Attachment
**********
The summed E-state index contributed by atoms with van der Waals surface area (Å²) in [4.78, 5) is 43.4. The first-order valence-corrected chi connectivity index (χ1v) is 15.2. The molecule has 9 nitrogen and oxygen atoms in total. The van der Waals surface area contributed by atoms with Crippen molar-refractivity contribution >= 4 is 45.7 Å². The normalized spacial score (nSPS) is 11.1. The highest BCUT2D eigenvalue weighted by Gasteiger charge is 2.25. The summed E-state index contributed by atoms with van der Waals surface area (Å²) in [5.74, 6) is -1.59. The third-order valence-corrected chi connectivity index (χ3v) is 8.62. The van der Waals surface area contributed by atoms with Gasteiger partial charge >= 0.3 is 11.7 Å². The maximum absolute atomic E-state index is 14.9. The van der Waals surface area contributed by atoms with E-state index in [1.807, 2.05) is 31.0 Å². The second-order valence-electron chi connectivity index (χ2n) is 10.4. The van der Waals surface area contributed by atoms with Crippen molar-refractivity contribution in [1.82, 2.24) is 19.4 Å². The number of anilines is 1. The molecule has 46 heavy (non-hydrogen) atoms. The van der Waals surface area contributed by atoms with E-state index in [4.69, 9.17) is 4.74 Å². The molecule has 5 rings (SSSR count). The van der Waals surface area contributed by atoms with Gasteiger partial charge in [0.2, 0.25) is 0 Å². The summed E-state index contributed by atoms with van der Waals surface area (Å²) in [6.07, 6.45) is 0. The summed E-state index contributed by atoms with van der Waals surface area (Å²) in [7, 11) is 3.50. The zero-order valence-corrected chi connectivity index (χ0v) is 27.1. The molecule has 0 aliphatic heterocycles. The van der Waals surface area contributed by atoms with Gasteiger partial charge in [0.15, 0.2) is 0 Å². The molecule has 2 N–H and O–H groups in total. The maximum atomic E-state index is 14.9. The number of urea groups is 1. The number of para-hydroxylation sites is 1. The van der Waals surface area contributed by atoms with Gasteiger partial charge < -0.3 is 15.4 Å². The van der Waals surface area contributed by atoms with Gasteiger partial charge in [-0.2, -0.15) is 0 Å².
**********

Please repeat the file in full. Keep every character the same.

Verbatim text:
The summed E-state index contributed by atoms with van der Waals surface area (Å²) in [4.78, 5) is 43.4. The first-order valence-corrected chi connectivity index (χ1v) is 15.2. The molecule has 9 nitrogen and oxygen atoms in total. The van der Waals surface area contributed by atoms with Crippen molar-refractivity contribution >= 4 is 45.7 Å². The normalized spacial score (nSPS) is 11.1. The highest BCUT2D eigenvalue weighted by Gasteiger charge is 2.25. The summed E-state index contributed by atoms with van der Waals surface area (Å²) in [5.74, 6) is -1.59. The third-order valence-corrected chi connectivity index (χ3v) is 8.62. The van der Waals surface area contributed by atoms with Gasteiger partial charge >= 0.3 is 11.7 Å². The maximum absolute atomic E-state index is 14.9. The van der Waals surface area contributed by atoms with E-state index in [1.807, 2.05) is 31.0 Å². The second-order valence-electron chi connectivity index (χ2n) is 10.4. The van der Waals surface area contributed by atoms with Crippen molar-refractivity contribution in [1.82, 2.24) is 19.4 Å². The number of anilines is 1. The molecule has 46 heavy (non-hydrogen) atoms. The van der Waals surface area contributed by atoms with E-state index in [4.69, 9.17) is 4.74 Å². The molecule has 5 rings (SSSR count). The van der Waals surface area contributed by atoms with Gasteiger partial charge in [0.2, 0.25) is 0 Å². The summed E-state index contributed by atoms with van der Waals surface area (Å²) in [6.07, 6.45) is 0. The summed E-state index contributed by atoms with van der Waals surface area (Å²) in [7, 11) is 3.50. The zero-order valence-corrected chi connectivity index (χ0v) is 27.1. The molecule has 0 aliphatic heterocycles. The van der Waals surface area contributed by atoms with Gasteiger partial charge in [0.15, 0.2) is 0 Å². The molecule has 2 N–H and O–H groups in total. The maximum atomic E-state index is 14.9. The number of urea groups is 1. The number of para-hydroxylation sites is 1. The van der Waals surface area contributed by atoms with Gasteiger partial charge < -0.3 is 15.4 Å². The van der Waals surface area contributed by atoms with Gasteiger partial charge in [-0.2, -0.15) is 0 Å².